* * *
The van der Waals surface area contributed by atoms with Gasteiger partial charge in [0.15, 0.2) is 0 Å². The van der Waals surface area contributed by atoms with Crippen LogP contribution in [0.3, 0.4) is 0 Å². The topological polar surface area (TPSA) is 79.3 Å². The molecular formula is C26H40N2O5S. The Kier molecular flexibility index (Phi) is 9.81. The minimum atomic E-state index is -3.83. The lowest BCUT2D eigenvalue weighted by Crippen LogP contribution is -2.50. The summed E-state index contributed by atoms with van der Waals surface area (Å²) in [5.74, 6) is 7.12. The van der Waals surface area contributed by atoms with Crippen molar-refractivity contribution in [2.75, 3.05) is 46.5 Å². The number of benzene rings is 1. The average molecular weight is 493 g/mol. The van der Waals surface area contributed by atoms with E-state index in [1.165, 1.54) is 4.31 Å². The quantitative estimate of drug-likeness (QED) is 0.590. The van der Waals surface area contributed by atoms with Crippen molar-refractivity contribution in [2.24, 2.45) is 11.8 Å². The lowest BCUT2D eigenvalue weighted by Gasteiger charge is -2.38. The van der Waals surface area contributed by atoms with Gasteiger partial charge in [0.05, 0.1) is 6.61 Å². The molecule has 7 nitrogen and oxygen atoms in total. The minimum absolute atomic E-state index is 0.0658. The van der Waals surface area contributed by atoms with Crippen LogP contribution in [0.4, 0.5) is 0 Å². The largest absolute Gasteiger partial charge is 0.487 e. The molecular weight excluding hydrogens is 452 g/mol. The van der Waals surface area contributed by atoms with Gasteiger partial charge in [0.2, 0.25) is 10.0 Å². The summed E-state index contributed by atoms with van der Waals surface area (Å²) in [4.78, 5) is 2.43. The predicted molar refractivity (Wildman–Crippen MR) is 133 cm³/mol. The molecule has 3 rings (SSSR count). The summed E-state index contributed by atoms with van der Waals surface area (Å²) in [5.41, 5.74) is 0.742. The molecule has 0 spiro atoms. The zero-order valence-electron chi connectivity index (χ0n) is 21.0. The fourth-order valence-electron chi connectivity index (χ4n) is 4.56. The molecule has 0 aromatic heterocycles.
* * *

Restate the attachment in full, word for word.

The van der Waals surface area contributed by atoms with Gasteiger partial charge in [0.15, 0.2) is 0 Å². The van der Waals surface area contributed by atoms with Crippen LogP contribution in [0.3, 0.4) is 0 Å². The topological polar surface area (TPSA) is 79.3 Å². The molecular formula is C26H40N2O5S. The Kier molecular flexibility index (Phi) is 9.81. The minimum atomic E-state index is -3.83. The lowest BCUT2D eigenvalue weighted by Crippen LogP contribution is -2.50. The summed E-state index contributed by atoms with van der Waals surface area (Å²) in [5.74, 6) is 7.12. The van der Waals surface area contributed by atoms with Crippen molar-refractivity contribution in [2.75, 3.05) is 46.5 Å². The number of benzene rings is 1. The average molecular weight is 493 g/mol. The van der Waals surface area contributed by atoms with E-state index in [1.165, 1.54) is 4.31 Å². The quantitative estimate of drug-likeness (QED) is 0.590. The van der Waals surface area contributed by atoms with Crippen molar-refractivity contribution in [2.24, 2.45) is 11.8 Å². The lowest BCUT2D eigenvalue weighted by Gasteiger charge is -2.38. The van der Waals surface area contributed by atoms with Gasteiger partial charge in [0.05, 0.1) is 6.61 Å². The molecule has 7 nitrogen and oxygen atoms in total. The minimum absolute atomic E-state index is 0.0658. The van der Waals surface area contributed by atoms with Crippen LogP contribution in [0.4, 0.5) is 0 Å². The largest absolute Gasteiger partial charge is 0.487 e. The molecular weight excluding hydrogens is 452 g/mol. The van der Waals surface area contributed by atoms with Gasteiger partial charge in [0.2, 0.25) is 10.0 Å². The summed E-state index contributed by atoms with van der Waals surface area (Å²) in [4.78, 5) is 2.43. The predicted molar refractivity (Wildman–Crippen MR) is 133 cm³/mol. The molecule has 3 rings (SSSR count). The summed E-state index contributed by atoms with van der Waals surface area (Å²) in [5.41, 5.74) is 0.742. The molecule has 0 spiro atoms. The zero-order valence-electron chi connectivity index (χ0n) is 21.0. The fourth-order valence-electron chi connectivity index (χ4n) is 4.56. The molecule has 0 aromatic heterocycles.